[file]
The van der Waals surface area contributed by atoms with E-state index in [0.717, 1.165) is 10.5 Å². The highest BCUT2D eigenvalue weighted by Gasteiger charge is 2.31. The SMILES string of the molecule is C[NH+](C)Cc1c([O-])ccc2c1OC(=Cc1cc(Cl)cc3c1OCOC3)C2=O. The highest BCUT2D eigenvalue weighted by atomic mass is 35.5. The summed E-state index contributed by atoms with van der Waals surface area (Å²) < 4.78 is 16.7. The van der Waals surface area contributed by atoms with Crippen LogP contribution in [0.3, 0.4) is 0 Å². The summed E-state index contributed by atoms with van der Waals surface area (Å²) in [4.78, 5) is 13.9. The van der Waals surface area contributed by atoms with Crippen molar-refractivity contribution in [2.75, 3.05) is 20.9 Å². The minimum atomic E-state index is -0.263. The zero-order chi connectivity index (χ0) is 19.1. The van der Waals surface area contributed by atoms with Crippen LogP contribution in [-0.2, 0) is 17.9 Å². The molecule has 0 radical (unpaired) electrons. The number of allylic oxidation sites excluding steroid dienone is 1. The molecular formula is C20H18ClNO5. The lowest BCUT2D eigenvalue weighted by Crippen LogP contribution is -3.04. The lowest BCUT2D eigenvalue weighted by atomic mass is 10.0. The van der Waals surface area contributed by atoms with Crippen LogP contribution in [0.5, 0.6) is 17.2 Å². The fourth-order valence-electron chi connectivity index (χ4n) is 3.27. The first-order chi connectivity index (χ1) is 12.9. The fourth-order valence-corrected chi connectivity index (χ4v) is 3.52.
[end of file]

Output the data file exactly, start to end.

The van der Waals surface area contributed by atoms with E-state index in [0.717, 1.165) is 10.5 Å². The highest BCUT2D eigenvalue weighted by Gasteiger charge is 2.31. The SMILES string of the molecule is C[NH+](C)Cc1c([O-])ccc2c1OC(=Cc1cc(Cl)cc3c1OCOC3)C2=O. The highest BCUT2D eigenvalue weighted by atomic mass is 35.5. The summed E-state index contributed by atoms with van der Waals surface area (Å²) < 4.78 is 16.7. The van der Waals surface area contributed by atoms with Crippen LogP contribution in [0.3, 0.4) is 0 Å². The summed E-state index contributed by atoms with van der Waals surface area (Å²) in [4.78, 5) is 13.9. The van der Waals surface area contributed by atoms with Crippen molar-refractivity contribution in [2.75, 3.05) is 20.9 Å². The minimum atomic E-state index is -0.263. The zero-order chi connectivity index (χ0) is 19.1. The van der Waals surface area contributed by atoms with Crippen LogP contribution in [-0.2, 0) is 17.9 Å². The molecule has 0 radical (unpaired) electrons. The number of allylic oxidation sites excluding steroid dienone is 1. The molecular formula is C20H18ClNO5. The lowest BCUT2D eigenvalue weighted by Crippen LogP contribution is -3.04. The lowest BCUT2D eigenvalue weighted by atomic mass is 10.0. The van der Waals surface area contributed by atoms with Crippen LogP contribution in [0.5, 0.6) is 17.2 Å². The fourth-order valence-electron chi connectivity index (χ4n) is 3.27. The first-order chi connectivity index (χ1) is 12.9. The fourth-order valence-corrected chi connectivity index (χ4v) is 3.52.